Scientists calculate the ratio of the parent isotope to the daughter isotope. Uranium-238 decays to Lead-206. Radioactive isotopes are not found in sedimentary rock. Used for assigning relative dates to fossils. Carbon-14 used for organisms, good up to 60,000 yrs old.

The Geologic Time Scale

Geologic time scale- a record of Earth's history. The geologic time scale is divided into two segments: Precambrian time and Phanerozoic eon.

  • Eon- the longest unit of time in the geologic time scale (billions of years).
  • Era- consists of two or more periods (hundreds of millions of years).
  • Period- consists of two or more epochs (tens of millions of years).
  • Epochs- the smallest units of geologic time (several million years).


The first 4 billion years of Earth's history; nearly 90% of Earth's history. Time during which Earth formed and autotrophic prokaryotes, like cyanobacteria of stromatolites, flourished. Extensive glaciation marked the second half of the Precambrian and may have slowed evolution until the ice receded.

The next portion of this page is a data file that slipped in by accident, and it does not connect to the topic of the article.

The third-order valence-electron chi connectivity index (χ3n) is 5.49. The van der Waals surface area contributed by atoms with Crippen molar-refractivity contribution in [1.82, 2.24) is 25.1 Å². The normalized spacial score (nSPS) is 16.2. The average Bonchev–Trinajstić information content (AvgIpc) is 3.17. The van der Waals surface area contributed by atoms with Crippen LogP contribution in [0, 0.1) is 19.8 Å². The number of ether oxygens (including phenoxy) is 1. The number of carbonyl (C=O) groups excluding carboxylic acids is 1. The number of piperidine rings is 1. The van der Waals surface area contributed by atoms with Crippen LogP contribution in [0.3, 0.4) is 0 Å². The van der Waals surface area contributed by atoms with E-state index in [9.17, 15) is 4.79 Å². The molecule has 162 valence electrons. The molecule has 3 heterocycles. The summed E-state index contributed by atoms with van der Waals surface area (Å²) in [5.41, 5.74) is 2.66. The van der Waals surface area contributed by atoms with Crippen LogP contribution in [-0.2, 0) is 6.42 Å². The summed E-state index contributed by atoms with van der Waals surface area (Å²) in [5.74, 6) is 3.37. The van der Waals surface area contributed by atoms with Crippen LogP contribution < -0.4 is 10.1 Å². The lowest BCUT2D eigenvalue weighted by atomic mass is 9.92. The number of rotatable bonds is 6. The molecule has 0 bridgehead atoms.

Paleozoic Era

Cambrian explosion occurred at the start of the Paleozoic. Cambrian explosion- a span of a few million years in which most major animal groups diversified. A mass extinction ended the Paleozoic era at the end of the Permian period.

Mass extinctions have occurred every several million years. Between 60-70% of the species alive went extinct in each of these events.

The Mesozoic Era

As life flourished and diversified a meteorite struck Earth about 65 million years ago. K-T boundary- layer of of sediment containing iridium that exists between the Cretaceous period and the Paleogene period. Iridium is rare on Earth but common in meteorites. Many scientists think this impact is related to the mass extinction at the end of the Mesozoic era.

Not all species were eliminated but scientists believe debris from the impact probably stayed in the atmosphere affecting global climate.